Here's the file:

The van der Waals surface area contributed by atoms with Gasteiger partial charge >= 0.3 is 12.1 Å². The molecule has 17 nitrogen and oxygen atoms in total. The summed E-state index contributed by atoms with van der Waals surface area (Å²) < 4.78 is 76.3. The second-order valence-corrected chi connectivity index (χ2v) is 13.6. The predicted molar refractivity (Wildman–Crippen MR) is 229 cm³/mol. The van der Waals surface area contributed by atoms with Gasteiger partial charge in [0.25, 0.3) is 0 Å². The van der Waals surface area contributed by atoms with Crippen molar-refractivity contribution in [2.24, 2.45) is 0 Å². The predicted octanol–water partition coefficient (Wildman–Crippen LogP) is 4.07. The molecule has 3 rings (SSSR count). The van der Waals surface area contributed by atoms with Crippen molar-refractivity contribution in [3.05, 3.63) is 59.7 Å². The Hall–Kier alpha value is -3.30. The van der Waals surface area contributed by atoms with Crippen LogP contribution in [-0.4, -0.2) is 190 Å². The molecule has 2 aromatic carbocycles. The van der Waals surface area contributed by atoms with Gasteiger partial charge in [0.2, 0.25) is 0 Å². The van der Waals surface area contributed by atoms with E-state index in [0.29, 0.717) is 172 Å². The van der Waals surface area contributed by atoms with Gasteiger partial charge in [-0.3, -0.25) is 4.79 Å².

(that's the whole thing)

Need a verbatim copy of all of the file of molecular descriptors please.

The van der Waals surface area contributed by atoms with Gasteiger partial charge >= 0.3 is 12.1 Å². The molecule has 17 nitrogen and oxygen atoms in total. The summed E-state index contributed by atoms with van der Waals surface area (Å²) < 4.78 is 76.3. The second-order valence-corrected chi connectivity index (χ2v) is 13.6. The predicted molar refractivity (Wildman–Crippen MR) is 229 cm³/mol. The van der Waals surface area contributed by atoms with Gasteiger partial charge in [0.25, 0.3) is 0 Å². The van der Waals surface area contributed by atoms with Crippen molar-refractivity contribution in [2.24, 2.45) is 0 Å². The predicted octanol–water partition coefficient (Wildman–Crippen LogP) is 4.07. The molecule has 3 rings (SSSR count). The van der Waals surface area contributed by atoms with Crippen molar-refractivity contribution in [3.05, 3.63) is 59.7 Å². The Hall–Kier alpha value is -3.30. The van der Waals surface area contributed by atoms with Crippen LogP contribution in [-0.4, -0.2) is 190 Å². The molecule has 2 aromatic carbocycles. The van der Waals surface area contributed by atoms with Gasteiger partial charge in [0.2, 0.25) is 0 Å². The van der Waals surface area contributed by atoms with E-state index in [0.29, 0.717) is 172 Å². The van der Waals surface area contributed by atoms with Gasteiger partial charge in [-0.3, -0.25) is 4.79 Å².